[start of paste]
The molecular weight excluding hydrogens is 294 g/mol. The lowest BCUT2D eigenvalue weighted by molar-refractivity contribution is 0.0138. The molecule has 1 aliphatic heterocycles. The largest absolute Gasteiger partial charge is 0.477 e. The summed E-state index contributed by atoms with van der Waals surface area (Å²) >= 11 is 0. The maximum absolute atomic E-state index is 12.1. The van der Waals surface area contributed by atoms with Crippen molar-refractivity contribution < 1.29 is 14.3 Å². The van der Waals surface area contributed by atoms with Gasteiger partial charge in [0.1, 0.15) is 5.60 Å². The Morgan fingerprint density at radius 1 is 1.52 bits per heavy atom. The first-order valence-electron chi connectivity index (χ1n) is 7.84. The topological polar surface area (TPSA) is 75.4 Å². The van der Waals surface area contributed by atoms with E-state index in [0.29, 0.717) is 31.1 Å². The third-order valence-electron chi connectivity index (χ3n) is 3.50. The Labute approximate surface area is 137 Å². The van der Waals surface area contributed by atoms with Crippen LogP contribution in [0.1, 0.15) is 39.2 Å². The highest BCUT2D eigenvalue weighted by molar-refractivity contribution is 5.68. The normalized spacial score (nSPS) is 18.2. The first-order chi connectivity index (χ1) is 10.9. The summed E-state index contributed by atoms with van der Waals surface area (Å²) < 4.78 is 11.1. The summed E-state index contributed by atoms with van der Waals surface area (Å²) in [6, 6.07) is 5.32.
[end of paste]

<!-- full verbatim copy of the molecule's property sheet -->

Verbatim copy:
The molecular weight excluding hydrogens is 294 g/mol. The lowest BCUT2D eigenvalue weighted by molar-refractivity contribution is 0.0138. The molecule has 1 aliphatic heterocycles. The largest absolute Gasteiger partial charge is 0.477 e. The summed E-state index contributed by atoms with van der Waals surface area (Å²) >= 11 is 0. The maximum absolute atomic E-state index is 12.1. The van der Waals surface area contributed by atoms with Crippen molar-refractivity contribution < 1.29 is 14.3 Å². The van der Waals surface area contributed by atoms with Gasteiger partial charge in [0.1, 0.15) is 5.60 Å². The Morgan fingerprint density at radius 1 is 1.52 bits per heavy atom. The first-order valence-electron chi connectivity index (χ1n) is 7.84. The topological polar surface area (TPSA) is 75.4 Å². The van der Waals surface area contributed by atoms with E-state index in [0.29, 0.717) is 31.1 Å². The third-order valence-electron chi connectivity index (χ3n) is 3.50. The Labute approximate surface area is 137 Å². The van der Waals surface area contributed by atoms with Crippen LogP contribution in [0.1, 0.15) is 39.2 Å². The highest BCUT2D eigenvalue weighted by molar-refractivity contribution is 5.68. The normalized spacial score (nSPS) is 18.2. The first-order chi connectivity index (χ1) is 10.9. The summed E-state index contributed by atoms with van der Waals surface area (Å²) < 4.78 is 11.1. The summed E-state index contributed by atoms with van der Waals surface area (Å²) in [6, 6.07) is 5.32.